Energy transitions are about people—workers, consumers, businesses, communities, taxpayers and voters—who make decisions that lead to transitions and are ultimately affected by them.
Early action on a just transition can minimize the negative impacts and maximize positive opportunities. The Paris Agreement on climate change includes a just transition as an important principle. A just transition is not a fixed set of rules, but a vision and a process based on dialogue and a tripartite agenda shared by workers, industry and governments that needs to be negotiated and implemented in its geographical, political, cultural and social context. It is implemented with a set of guiding principles, such as the ILO's Guidelines for a Just Transition.
This report aims to support governments of both developed and developing countries in their endeavour to make energy transitions just. It brings together political and communications strategies for a just transition, building on research and case studies of energy transitions that have happened or that are happening in Canada, Egypt, Indonesia, India, Poland and Ukraine.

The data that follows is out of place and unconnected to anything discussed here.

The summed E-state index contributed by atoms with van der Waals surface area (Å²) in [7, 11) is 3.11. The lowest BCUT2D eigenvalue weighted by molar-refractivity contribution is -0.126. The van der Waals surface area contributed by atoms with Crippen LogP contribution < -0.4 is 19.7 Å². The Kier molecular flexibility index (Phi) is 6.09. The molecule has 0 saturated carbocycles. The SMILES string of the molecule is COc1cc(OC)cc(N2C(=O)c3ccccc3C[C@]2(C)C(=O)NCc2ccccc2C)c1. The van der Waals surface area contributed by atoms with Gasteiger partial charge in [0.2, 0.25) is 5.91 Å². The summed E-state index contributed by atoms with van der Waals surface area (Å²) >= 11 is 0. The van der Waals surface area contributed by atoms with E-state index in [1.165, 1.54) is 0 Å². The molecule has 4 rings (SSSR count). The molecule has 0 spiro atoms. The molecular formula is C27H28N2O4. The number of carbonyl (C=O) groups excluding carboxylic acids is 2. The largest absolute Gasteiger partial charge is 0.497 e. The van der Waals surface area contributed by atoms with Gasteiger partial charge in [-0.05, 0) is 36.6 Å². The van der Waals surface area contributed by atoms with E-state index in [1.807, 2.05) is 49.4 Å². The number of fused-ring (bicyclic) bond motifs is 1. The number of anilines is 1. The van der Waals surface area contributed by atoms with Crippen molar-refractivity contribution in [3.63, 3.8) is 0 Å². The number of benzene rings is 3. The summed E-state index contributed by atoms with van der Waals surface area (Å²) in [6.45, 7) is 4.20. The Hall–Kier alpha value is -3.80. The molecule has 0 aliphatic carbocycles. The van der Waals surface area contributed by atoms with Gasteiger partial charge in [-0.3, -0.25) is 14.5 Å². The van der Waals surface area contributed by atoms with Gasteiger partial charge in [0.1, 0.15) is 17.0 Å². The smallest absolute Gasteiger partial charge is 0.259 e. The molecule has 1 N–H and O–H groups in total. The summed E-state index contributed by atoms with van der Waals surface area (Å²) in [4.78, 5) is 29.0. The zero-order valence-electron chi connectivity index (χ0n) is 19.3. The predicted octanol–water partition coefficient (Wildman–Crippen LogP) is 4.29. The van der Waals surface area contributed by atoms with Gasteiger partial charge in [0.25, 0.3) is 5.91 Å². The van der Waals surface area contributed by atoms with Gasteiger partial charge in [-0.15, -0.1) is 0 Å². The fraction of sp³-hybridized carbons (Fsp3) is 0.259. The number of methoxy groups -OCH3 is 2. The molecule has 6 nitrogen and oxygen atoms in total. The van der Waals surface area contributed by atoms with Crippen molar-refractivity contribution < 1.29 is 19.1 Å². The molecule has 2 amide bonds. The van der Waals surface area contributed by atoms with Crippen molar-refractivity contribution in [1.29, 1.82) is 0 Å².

It identifies the following key steps for just energy transitions:
- Understanding the context - a political economy analysis will reveal who can be potential champions and allies, and who might be opposed to a process.
- Identifying champions who can advocate for a just energy transition.
- Making the case - a transition, or moving away from something, is often perceived as threatening. Communicating in a credible way about the reasons for and benefits of transitions, and being forthright about the challenges, is key to building support and finding well-adapted solutions
- Implementing just transition measures, including through active labour market policies, skills development and retraining, public sector policies for job creation, industrial policies for economic diversification and support for community renewal.